Evol Ecol Res 11: 1271-1281 (2009)     Full PDF if your library subscribes.

Heritability of defence and life-history traits in the two-spotted spider mite

N.S.H. Tien, M.W. Sabelis and M. Egas

Institute for Biodiversity and Ecosystem Dynamics, University of Amsterdam, Amsterdam, Netherlands

Correspondence: N.S.H. Tien, Institute for Biodiversity and Ecosystem Dynamics, University of Amsterdam, PO Box 94084, 1090 GB Amsterdam, Netherlands.
e-mail: n.s.h.tien@uva.nl


Background: Two-spotted spider mites hide against predatory mites in a web of self-produced sticky silk. The proteins invested in this shelter may reduce investment in reproduction.

Questions: Do spider mite populations harbour genetic variation for web production, thereby enabling a response to selection by predation? Is adaptation affected by genetic trade-offs with life-history traits? The data were also used to test a central hypothesis in quantitative genetics, that heritability indicates a trait’s importance for fitness and is positively correlated with the amount of additive genetic variation across traits.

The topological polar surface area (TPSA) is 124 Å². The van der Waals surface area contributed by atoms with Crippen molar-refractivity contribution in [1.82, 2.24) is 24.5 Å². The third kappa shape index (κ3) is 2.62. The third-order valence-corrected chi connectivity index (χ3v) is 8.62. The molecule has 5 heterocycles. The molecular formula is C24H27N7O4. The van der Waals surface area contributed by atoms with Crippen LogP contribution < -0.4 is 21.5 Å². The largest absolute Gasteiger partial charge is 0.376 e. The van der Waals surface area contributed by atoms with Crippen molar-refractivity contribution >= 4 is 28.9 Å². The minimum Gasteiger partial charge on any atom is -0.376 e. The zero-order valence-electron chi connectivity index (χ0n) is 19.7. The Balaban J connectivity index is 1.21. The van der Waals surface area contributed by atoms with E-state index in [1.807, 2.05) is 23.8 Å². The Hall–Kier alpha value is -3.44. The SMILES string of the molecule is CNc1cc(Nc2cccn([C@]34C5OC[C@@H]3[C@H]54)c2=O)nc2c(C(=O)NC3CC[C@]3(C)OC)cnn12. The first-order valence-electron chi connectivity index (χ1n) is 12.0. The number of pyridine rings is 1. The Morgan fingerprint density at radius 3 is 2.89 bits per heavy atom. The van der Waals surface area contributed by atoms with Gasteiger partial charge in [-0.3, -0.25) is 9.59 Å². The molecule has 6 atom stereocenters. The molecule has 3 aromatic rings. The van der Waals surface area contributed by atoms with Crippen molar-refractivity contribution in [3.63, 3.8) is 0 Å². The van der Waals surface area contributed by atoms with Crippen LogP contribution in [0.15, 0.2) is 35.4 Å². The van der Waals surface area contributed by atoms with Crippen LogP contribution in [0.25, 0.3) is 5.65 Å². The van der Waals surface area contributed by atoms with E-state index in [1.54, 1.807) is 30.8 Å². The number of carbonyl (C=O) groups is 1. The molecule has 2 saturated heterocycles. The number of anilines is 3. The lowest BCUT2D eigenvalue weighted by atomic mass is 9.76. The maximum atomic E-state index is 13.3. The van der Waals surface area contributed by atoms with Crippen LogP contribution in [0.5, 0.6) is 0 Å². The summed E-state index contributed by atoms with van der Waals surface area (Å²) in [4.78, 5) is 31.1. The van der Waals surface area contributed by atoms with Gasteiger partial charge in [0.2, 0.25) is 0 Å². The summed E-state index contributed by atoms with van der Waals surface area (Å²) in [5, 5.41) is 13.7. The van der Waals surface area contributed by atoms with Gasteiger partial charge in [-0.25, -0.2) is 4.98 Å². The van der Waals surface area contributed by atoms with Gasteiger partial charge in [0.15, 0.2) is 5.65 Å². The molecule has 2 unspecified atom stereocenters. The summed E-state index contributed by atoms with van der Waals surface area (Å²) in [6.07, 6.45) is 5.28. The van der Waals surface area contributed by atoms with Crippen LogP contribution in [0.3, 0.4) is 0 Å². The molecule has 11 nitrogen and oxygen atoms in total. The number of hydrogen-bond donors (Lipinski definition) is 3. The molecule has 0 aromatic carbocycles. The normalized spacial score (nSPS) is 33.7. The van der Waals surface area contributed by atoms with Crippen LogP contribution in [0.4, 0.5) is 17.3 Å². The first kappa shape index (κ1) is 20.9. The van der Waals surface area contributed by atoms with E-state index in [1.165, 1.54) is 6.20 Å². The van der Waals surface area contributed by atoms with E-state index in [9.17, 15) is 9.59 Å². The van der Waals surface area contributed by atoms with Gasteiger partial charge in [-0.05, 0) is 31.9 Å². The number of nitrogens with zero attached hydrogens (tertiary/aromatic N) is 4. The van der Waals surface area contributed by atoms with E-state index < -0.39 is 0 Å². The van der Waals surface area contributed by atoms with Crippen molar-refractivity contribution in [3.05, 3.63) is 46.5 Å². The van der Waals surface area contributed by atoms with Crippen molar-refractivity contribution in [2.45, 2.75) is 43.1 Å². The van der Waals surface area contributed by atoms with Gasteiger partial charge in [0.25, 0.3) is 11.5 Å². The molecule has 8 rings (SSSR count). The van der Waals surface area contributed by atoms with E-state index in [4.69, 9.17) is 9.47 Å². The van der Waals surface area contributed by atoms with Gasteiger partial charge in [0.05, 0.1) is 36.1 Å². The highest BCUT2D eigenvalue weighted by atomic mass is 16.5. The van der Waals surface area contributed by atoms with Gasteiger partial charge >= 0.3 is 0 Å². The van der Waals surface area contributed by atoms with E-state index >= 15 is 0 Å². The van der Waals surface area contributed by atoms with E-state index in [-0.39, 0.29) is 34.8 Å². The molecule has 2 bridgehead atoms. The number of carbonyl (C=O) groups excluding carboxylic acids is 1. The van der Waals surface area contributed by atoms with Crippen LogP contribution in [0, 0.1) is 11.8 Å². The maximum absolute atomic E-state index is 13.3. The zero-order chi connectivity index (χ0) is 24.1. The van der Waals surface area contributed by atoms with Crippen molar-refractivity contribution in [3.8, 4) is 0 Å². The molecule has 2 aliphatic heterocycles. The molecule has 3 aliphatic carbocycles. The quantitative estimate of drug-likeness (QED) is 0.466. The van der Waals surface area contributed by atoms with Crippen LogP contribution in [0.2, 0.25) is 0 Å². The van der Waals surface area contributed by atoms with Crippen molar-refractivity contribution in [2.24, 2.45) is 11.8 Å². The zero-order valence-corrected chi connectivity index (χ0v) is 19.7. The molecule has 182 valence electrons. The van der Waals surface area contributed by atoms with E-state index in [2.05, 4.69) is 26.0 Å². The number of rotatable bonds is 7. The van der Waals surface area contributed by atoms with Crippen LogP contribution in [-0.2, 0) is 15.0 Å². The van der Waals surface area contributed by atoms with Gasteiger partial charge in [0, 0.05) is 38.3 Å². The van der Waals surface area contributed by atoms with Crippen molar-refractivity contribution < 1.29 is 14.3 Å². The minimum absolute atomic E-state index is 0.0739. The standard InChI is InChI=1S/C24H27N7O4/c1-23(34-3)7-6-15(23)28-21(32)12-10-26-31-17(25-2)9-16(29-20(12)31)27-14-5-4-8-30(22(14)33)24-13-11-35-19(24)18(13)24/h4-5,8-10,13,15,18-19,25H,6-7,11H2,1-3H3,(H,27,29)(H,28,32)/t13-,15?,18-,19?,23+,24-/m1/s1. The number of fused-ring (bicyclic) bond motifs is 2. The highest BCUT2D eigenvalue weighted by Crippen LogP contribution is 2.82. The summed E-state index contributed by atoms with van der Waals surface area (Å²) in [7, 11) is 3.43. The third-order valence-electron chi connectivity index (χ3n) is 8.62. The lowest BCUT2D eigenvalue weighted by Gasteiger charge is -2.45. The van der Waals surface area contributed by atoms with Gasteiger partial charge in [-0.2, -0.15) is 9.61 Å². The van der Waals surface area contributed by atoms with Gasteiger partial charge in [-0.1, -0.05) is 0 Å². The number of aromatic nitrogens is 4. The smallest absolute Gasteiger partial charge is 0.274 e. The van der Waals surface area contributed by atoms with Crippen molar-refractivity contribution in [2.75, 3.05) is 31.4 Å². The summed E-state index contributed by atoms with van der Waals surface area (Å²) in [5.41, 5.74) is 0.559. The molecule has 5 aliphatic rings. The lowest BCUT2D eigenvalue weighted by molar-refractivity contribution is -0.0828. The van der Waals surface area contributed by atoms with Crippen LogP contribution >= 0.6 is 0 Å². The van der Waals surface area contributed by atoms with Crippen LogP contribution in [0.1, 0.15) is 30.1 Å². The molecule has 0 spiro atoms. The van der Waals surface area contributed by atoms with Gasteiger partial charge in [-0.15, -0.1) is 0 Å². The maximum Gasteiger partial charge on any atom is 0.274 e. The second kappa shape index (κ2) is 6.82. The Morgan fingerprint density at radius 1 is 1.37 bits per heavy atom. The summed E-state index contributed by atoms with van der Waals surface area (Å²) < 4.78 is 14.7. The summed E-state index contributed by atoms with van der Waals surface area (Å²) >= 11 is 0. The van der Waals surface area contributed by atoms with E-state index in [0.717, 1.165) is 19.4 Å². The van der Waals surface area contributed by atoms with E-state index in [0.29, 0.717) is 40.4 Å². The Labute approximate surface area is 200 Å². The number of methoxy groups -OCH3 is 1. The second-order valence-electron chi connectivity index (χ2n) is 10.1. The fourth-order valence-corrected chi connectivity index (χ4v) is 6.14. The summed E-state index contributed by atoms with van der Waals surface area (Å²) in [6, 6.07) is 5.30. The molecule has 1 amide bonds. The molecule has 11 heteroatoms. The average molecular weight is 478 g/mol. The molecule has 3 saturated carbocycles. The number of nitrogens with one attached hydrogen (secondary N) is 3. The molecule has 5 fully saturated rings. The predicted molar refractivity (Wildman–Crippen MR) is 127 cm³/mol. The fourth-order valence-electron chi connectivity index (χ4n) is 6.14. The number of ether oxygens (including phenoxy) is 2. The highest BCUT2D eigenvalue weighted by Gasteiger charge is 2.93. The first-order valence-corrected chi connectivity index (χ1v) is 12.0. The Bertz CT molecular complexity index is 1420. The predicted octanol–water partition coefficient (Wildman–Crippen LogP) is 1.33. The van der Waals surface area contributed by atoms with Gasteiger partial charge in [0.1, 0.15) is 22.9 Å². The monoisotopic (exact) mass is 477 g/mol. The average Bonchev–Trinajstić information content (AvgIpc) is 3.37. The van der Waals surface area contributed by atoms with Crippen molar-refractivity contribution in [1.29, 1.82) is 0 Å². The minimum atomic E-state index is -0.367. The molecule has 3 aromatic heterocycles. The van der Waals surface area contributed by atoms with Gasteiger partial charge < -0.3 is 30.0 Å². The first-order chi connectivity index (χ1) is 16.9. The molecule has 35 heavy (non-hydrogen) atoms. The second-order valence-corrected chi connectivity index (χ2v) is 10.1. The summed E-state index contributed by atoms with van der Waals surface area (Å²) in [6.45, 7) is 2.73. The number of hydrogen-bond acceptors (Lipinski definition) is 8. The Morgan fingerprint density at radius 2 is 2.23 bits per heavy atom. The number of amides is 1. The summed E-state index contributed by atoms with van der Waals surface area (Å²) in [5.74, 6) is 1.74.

Method: Using a mother–daughter breeding design, we determined the narrow-sense heritability and coefficients of additive genetic and residual variation (CVA and CVR) for web production and six life-history traits. In addition, we examined correlations between heritable traits for genetic trade-offs.

Conclusions: Web production exhibited heritability of 50% and a high CVA. Thus, web production is not a fixed defence-related trait, and probably has the potential to evolve. Two life-history traits (oviposition rate and total adult offspring) revealed significant heritable variation. Results were inconclusive regarding genetic trade-off with web production. The life-history data demonstrate a positive relationship between heritability and CVA, which supports the hypothesis that the relationship of traits with fitness influences their amount of heritable variation.

Keywords: elimination-selection hypothesis, Tetranychus urticae, trade-off, variance compounding.

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